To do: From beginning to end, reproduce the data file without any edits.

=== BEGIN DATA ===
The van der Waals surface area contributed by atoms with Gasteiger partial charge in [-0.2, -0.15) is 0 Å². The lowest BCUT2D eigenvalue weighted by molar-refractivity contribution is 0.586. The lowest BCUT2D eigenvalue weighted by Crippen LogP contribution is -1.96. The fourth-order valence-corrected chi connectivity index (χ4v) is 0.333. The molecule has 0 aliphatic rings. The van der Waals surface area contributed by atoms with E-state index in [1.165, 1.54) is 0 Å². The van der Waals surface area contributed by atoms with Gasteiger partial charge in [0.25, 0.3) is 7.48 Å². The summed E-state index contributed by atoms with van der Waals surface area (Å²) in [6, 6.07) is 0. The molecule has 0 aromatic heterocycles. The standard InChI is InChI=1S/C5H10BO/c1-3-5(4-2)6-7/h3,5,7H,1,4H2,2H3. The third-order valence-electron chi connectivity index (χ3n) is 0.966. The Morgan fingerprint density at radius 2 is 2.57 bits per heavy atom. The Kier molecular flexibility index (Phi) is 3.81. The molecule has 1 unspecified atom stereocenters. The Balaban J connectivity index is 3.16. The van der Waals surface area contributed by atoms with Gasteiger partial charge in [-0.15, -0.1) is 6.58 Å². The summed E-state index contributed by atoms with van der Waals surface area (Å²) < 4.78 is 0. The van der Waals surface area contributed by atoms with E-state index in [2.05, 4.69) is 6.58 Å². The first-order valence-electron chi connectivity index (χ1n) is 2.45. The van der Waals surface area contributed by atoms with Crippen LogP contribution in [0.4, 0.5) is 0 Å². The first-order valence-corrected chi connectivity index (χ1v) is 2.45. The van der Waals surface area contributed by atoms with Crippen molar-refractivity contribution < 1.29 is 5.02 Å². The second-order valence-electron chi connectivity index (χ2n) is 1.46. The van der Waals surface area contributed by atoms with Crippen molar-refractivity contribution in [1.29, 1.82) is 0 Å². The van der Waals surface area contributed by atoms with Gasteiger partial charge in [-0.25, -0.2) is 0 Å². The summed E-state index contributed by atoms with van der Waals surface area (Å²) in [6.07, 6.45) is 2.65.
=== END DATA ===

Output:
The van der Waals surface area contributed by atoms with Gasteiger partial charge in [-0.2, -0.15) is 0 Å². The lowest BCUT2D eigenvalue weighted by molar-refractivity contribution is 0.586. The lowest BCUT2D eigenvalue weighted by Crippen LogP contribution is -1.96. The fourth-order valence-corrected chi connectivity index (χ4v) is 0.333. The molecule has 0 aliphatic rings. The van der Waals surface area contributed by atoms with E-state index in [1.165, 1.54) is 0 Å². The van der Waals surface area contributed by atoms with Gasteiger partial charge in [0.25, 0.3) is 7.48 Å². The summed E-state index contributed by atoms with van der Waals surface area (Å²) in [6, 6.07) is 0. The molecule has 0 aromatic heterocycles. The standard InChI is InChI=1S/C5H10BO/c1-3-5(4-2)6-7/h3,5,7H,1,4H2,2H3. The third-order valence-electron chi connectivity index (χ3n) is 0.966. The Morgan fingerprint density at radius 2 is 2.57 bits per heavy atom. The Kier molecular flexibility index (Phi) is 3.81. The molecule has 1 unspecified atom stereocenters. The Balaban J connectivity index is 3.16. The van der Waals surface area contributed by atoms with Gasteiger partial charge in [-0.15, -0.1) is 6.58 Å². The summed E-state index contributed by atoms with van der Waals surface area (Å²) < 4.78 is 0. The van der Waals surface area contributed by atoms with E-state index in [2.05, 4.69) is 6.58 Å². The first-order valence-electron chi connectivity index (χ1n) is 2.45. The van der Waals surface area contributed by atoms with Crippen LogP contribution in [0.4, 0.5) is 0 Å². The first-order valence-corrected chi connectivity index (χ1v) is 2.45. The van der Waals surface area contributed by atoms with Crippen molar-refractivity contribution < 1.29 is 5.02 Å². The second-order valence-electron chi connectivity index (χ2n) is 1.46. The van der Waals surface area contributed by atoms with Crippen molar-refractivity contribution in [1.29, 1.82) is 0 Å². The van der Waals surface area contributed by atoms with Gasteiger partial charge in [-0.25, -0.2) is 0 Å². The summed E-state index contributed by atoms with van der Waals surface area (Å²) in [6.07, 6.45) is 2.65.